Frozen Lake Erie is proving dangerous for some lakeshore birds.
Diving ducks can’t find open water to hunt for food or take off in flight from, said Taryn Leach, wildlife specialist at Lake Erie Nature & Science Center. And gulls have been getting stuck in the ice.
“The kind of weather we’re having right now directly impacts those diving ducks from getting their food and taking off to find food,” Leach said. “They get themselves stranded. They’re weak because they’re not able to get food.”
From the air, moisture on dark asphalt parking lots look like open water. So ducks may mistake the hard pavement for soft water they can land in and cut or bruise themselves.
Lake Erie Nature & Science Center, at Cleveland Metroparks’ Huntington Reservation near Lake Erie in Bay Village, has four such diving ducks they’re rehabilitating. During the deep freeze winter a few years ago, they had as many as 45.
Diving ducks are mergansers, long-tailed ducks, grebes and ruddy ducks that dive underwater for food. They’re different from dabbler ducks, like mallards, which have smaller feet and feed by tipping, rather than diving.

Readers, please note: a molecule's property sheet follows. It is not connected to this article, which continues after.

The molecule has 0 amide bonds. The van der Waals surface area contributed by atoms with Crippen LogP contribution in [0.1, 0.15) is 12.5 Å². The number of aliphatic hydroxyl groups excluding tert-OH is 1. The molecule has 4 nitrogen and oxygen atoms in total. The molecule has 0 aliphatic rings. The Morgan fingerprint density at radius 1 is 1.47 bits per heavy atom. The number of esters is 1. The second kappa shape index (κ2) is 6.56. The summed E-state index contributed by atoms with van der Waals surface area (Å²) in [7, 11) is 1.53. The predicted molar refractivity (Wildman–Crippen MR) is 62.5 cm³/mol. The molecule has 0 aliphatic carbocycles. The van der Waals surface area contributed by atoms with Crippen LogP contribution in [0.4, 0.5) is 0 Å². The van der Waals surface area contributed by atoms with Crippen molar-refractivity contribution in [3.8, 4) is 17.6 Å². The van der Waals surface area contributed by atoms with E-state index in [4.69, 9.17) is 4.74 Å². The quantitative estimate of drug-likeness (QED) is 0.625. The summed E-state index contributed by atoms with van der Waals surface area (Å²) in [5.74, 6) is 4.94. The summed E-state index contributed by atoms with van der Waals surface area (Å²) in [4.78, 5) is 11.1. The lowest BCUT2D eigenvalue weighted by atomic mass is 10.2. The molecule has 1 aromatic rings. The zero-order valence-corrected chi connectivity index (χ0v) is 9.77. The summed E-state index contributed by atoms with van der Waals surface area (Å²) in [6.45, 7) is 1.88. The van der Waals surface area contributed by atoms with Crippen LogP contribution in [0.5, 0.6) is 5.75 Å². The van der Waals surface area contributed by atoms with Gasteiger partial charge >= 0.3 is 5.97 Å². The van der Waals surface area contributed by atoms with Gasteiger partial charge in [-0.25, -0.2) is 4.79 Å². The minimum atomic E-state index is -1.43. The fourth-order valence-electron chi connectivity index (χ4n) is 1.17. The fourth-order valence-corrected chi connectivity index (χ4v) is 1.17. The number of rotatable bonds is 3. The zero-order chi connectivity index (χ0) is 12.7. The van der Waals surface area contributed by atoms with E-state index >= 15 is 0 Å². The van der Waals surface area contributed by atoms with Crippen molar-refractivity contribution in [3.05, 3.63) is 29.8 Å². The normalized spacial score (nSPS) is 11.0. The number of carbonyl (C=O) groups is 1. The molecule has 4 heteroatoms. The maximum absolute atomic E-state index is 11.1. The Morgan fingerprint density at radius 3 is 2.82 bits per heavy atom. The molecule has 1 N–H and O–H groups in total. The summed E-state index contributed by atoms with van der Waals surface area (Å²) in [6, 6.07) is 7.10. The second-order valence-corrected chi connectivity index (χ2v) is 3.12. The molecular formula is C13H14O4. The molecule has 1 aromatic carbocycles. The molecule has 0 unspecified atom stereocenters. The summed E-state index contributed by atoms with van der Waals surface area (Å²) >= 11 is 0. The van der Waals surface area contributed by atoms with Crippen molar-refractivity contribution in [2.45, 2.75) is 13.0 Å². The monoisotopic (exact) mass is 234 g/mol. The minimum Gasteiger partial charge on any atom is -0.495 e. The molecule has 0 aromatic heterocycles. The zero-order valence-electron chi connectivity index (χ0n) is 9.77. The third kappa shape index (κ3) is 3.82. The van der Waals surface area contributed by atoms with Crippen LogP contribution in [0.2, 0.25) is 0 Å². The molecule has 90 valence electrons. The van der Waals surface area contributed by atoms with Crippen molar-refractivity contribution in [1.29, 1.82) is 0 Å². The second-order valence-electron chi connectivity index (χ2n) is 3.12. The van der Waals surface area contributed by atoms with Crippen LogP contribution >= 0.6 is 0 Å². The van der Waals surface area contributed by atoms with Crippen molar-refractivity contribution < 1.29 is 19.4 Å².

Diving ducks are migratory, so they are likely looking for any ponds with fountains, that keep them from freezing over.
“We can’t prevent it. But what we can do is help them,” said Leach, who recommends calling an animal rescue center if you find a stranded bird. “With the way the weather’s supposed to continue, we’re preparing to get even more in.”
Due to frigid temperatures and a freezing #LakeErie, diving ducks need our help this winter. Divers such as Long-tailed Ducks (pictured), Mergansers, Scaup, Canvasback, Redheads often confuse icy roads, bridges and parking lots for open water. pic.twitter.com/bmZAoA1uUv
— Lake Erie Nature & Science Center (@LENSC) January 3, 2018
Do not touch a stranded bird, and do not give it food or water, which could dangerously lower its temperature. Instead follow the directions the animal rescue gives you.
“This weather affects everything. The ice … affects animals’ ability to hunt and forage for food. We have raptors in for malnourishment.”
You can reach the Lake Erie Nature & Science Center at 440-871-2900.
“These poor birds are going to need lots of help over the next few days.”